With all the prevention and management towards ageing population, nurses also need to integrate complementary and alternative therapies from a holistic perspective rather than from the limitations of a traditional western medical model (Barbara, 1997). Robinson (2009) defined complementary and alternative therapies as "a diversity of therapeutic practices and alternatives healthcare approaches that fall outside the boundaries of conventional allopathic medicine." In fact, over world-wide, the use of complementary and alternatives therapies continue to be increase especially those with chronic diseases (Robinson, 2009). There are a total of seven types of categories in complementary and alternative therapies. They are the mind or body interventions such as mediation or dance, bioelectromagnetics application in medicine which involves wound healing or electroacupuncture, alternative systems of healing such as homeopathic medicines or naturopathic medicine, manual healing methods such as massage or qiqong, pharmacological and biologic treatment such as immunoaugmentative therapy, diet and nutrition in the prevention of chronic disease such as vitamins and study of various food group , and herbal medicine from China, Europe (Barbara, 1997). These are the alternatives that can enhance caring and healing at personal levels to head towards a better wholeness lifelong journey for the ageing population.

The politics of nursing practice also plays a part in the recent years. Nursing practices are dynamics and the scope of practices for many professionals such as nurses may change as a response to greater demand to an ageing population. It was also influenced by many requirements such as economics, societal, and political pressures set by the regulatory framework such as Singapore Nursing Board, Singapore Nursing Association, Ministry of Health, Ministry of Manpower and Singapore health services for the professional nursing practices. These allow nurses to understand themselves and how it can articulate their profession such as their images and knowledge on the health care delivery. Thus, patient care will be improved and promote professionalism when there are competency standards in the regulatory framework. However, due to the standard regulations, it may affect and hinder nurses’ autonomy in our practices at times.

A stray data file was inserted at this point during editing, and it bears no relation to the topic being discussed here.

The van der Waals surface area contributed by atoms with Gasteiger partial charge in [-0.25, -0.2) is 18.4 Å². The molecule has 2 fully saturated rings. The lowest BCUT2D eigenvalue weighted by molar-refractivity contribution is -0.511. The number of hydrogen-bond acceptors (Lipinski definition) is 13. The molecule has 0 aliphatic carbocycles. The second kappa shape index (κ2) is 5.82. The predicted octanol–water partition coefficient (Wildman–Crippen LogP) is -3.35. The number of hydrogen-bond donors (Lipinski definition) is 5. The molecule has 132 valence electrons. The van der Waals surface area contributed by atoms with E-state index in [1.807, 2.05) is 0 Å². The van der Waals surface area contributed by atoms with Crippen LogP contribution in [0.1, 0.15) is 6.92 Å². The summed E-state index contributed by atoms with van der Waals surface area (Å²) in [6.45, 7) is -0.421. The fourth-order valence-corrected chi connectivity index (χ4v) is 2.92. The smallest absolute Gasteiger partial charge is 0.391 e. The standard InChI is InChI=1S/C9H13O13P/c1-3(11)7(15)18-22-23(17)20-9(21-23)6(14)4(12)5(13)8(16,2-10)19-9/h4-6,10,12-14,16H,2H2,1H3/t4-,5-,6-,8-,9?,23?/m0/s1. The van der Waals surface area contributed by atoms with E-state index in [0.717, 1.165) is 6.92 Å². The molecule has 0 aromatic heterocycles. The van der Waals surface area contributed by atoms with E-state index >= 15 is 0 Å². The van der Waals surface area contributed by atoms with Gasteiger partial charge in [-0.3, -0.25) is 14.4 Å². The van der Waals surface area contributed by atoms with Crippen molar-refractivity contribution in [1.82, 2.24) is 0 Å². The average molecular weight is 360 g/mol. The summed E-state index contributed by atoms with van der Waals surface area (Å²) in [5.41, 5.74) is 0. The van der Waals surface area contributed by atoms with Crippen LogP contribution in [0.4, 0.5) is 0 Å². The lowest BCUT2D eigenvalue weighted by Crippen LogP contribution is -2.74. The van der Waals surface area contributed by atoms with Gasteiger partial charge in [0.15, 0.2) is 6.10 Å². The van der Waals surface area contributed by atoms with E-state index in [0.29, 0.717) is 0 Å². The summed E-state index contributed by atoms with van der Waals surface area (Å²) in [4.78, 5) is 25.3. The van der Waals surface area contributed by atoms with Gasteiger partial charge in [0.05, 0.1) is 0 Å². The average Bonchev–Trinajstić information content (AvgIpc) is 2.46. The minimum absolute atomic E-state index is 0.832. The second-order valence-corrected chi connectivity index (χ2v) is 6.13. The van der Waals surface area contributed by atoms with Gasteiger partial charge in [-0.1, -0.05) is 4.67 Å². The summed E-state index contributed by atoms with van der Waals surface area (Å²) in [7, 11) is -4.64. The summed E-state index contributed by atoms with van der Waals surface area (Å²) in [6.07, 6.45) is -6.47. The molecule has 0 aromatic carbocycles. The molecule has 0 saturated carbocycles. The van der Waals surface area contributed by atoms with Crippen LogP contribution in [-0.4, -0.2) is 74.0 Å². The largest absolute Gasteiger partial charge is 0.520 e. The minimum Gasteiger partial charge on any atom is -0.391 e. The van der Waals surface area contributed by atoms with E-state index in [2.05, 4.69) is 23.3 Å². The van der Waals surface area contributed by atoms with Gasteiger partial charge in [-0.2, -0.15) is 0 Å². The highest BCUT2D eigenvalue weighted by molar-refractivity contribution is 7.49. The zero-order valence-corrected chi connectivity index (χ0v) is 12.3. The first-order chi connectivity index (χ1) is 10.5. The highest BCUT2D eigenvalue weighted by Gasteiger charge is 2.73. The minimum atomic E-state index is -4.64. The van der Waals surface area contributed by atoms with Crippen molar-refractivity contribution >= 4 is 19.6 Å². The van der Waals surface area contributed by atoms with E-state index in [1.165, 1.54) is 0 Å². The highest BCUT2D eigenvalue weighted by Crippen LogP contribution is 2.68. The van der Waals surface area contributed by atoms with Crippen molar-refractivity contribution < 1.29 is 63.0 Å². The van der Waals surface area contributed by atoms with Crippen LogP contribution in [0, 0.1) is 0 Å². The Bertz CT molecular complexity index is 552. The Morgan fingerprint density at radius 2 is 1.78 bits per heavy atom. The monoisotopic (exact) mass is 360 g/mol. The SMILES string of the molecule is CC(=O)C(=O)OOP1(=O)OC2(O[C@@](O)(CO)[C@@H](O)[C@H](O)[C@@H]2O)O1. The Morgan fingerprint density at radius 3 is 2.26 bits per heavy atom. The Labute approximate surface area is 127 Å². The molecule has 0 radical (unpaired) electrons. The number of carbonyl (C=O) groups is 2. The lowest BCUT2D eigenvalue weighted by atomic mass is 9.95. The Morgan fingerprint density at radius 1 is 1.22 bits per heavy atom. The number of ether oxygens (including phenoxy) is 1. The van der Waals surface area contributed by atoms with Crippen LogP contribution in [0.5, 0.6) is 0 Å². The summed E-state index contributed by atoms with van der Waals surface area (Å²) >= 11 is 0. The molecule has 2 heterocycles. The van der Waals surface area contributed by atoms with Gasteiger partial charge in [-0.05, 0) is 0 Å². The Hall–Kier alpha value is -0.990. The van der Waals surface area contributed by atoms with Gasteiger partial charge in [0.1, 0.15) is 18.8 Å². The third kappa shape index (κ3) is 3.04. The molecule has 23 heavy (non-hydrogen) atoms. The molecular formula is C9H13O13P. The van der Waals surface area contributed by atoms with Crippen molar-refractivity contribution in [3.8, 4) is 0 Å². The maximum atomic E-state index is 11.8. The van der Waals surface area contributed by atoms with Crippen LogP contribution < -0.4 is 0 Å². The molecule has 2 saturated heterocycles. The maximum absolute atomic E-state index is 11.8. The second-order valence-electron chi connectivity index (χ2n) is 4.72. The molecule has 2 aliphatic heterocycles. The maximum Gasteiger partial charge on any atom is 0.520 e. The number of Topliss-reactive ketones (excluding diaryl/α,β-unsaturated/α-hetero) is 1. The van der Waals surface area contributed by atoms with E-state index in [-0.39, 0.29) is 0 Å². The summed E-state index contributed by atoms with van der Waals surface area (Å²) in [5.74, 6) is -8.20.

CONCLUSION:

Ageing population is in the increasing trend that are concerned to anywhere in the world. As age increases, there are also risks in chronic diseases. Therefore, the foresee issues and impacts are significant to address as it shifted the dynamics of the healthcare system and ultimately affect nurses’ roles and practices in Singapore. Being as a nurse, nurses’ roles do not only perform their primary role of caring for patients while these patients are hospitalised. Nurses need to go further to equip themselves with healthcare knowledge and resources, to educate the elderly and their families, and also to promote healthy ageing through healthy lifestyles and campaigns. With that, potential impacts such as shortage of experienced nurses, ageing workforce and high turnover rate will bring further changes in healthcare. As such, Singapore will view these impacts as significance issues. Hence, training are provided to nurses currently to overcome the foresee circumstances. Singapore are concerned and are prepared to face the future challenges that might have on the ageing population with chronic diseases, as healthcare is being viewed as the top agenda in Singapore.